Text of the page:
In just two days, Marco Arment’s app had flown to the top of the App Store charts.
Then he decided to take it down.
Arment’s ad blocking app Peace proved to be an immediate hit, soaring to the top of the paid charts, but due to moral problems with the practice, he made the tough and financially detrimental decision to pull it from the store.
The ad blocking debate has been reignited this month, with Apple allowing for developers to incorporate the software with the new iOS 9 updates.
With iOS 9, apps can now be easily created that facilitate ad blocking on the Safari app and in just a week, many have sped to the top of the App Store charts.
“Ad-blocking is a kind of war with damage hitting both sides,” Arment says in a blog post explaining his decision.
“Even though I’m ‘winning’, I’ve enjoyed none of it. That’s why I’m withdrawing from the market.
“Achieving this much success with Peace just doesn’t feel good. Ad blockers come with an important asterisk: while they do benefit a ton of people in major ways, they also hurt some, including many who don’t deserve the hit.”
It’s the fact that blocking software allows for blanket bans of all ads that most worries Arment.
“Peace required that all ads be treated the same – all-or-nothing enforcement for decisions that aren’t black and white,” he says. “This approach is too blunt.”
“If we’re going to affect positive change overall, a more nuanced, complex approach is required than what I can bring in a simple iOS app.
“I don’t feel good making one and being the arbiter of what’s blocked.”
Pouring fuel on the ad blocking fire
The advent of ad blocking on iPhones has poured fuel on the fire that is the debate surrounding this technology and how developers and publishers should react.
It was a big move from Apple in allowing the software, but seems like a well-thought out one for them. With no skin in the online advertising game, it’ll likely to hit Google hard and leave in-app advertising unscathed.
But it will have severe and widespread repercussions, as pointed out by Arment. It’s already something that has come to a head in terms of desktop web browsers; with ad blocking becoming a much more mainstream practice in the last few years.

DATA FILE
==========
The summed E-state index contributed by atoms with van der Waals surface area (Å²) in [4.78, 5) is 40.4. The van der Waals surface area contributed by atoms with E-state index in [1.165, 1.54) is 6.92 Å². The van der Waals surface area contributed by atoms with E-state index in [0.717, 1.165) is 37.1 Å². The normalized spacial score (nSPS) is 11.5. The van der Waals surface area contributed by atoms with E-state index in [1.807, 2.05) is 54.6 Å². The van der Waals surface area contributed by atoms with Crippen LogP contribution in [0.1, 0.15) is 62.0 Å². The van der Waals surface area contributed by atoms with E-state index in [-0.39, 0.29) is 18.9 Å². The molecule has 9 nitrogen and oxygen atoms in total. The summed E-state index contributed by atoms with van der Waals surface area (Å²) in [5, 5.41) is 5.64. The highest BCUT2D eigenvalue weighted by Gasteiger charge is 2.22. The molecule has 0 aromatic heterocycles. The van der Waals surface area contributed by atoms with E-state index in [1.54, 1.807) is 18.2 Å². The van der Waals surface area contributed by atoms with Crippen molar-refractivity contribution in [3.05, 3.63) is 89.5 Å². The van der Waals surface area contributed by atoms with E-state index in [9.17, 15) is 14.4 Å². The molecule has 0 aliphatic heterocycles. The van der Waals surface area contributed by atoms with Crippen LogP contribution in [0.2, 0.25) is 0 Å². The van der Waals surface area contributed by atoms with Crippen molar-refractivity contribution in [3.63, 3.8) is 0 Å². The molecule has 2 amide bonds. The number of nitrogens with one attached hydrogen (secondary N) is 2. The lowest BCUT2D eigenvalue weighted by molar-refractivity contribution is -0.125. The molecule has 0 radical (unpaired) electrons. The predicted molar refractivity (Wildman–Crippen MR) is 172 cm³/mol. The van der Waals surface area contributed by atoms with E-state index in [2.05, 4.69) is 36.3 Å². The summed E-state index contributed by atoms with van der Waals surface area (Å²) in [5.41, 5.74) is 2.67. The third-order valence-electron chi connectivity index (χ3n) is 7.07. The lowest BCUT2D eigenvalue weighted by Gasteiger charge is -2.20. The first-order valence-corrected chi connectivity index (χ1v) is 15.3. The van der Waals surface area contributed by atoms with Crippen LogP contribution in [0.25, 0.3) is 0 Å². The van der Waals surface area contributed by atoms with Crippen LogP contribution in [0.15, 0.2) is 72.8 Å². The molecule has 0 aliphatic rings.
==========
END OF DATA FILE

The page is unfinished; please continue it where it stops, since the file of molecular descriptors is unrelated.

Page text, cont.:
According to a study conducted by Pagefair, ad blocking on desktops was responsible for $US22 million in lost revenue, with an estimated 198 million users worldwide actively blocking advertisements.
With the immediate demand for iOS ad blocking, it seems there will be very similar problems with mobile advertising.
Rattling the advertising industry
Co-founder of advertising agency BigDatr Avrill D’Costa tells StartupSmart the changes are likely to “rattle” the advertising industry.
“Publishers will have to face Apple’s decision,” D’Costa says. “This change will deny publishers advertising revenue in the tune of millions, whilst still allowing users to access their content ad-free.”
“It wouldn’t surprise me if those publishers running on tight margins and relying on advertising revenue as the sole income stream throw in the towel and call it quits.”
Power to the users
But Paul Chan, the CEO of online marketer PureProfile, says it could force advertisers to innovate and create more user-friendly ads.
“Pureprofile is an advocate of anything that allows publishers to improve advertising,” Chan says. “We believe advertising has a genuinely useful place in people’s lives, but it needs to be less intrusive and more relevant, particularly when it comes to video content.
“There should be other mechanisms that do not interrupt the content experience and provide high-value advertising interactions.”
It’s about giving users more control, perhaps to the detriment of advertisers and publishers, Chan says.
“We truly support anything that puts the user in control and gives them the settings to exercise their right to choose how they consume content, including advertising,” he says.
As well as a push to produce better ads, some websites have been publishing messages directly to users asking them to remove the ad blocker or sign up.
In a move that many are saying isn’t coincidental in the slightest; Apple also launched its new default News app with iOS 9.
Apple News will use RSS feeds to get content from publishing partners, and perhaps a new means of revenue for publishers.
It’s a debate with many technical and moral intricacies, and one that’s likely to only become fiercer in the coming months.
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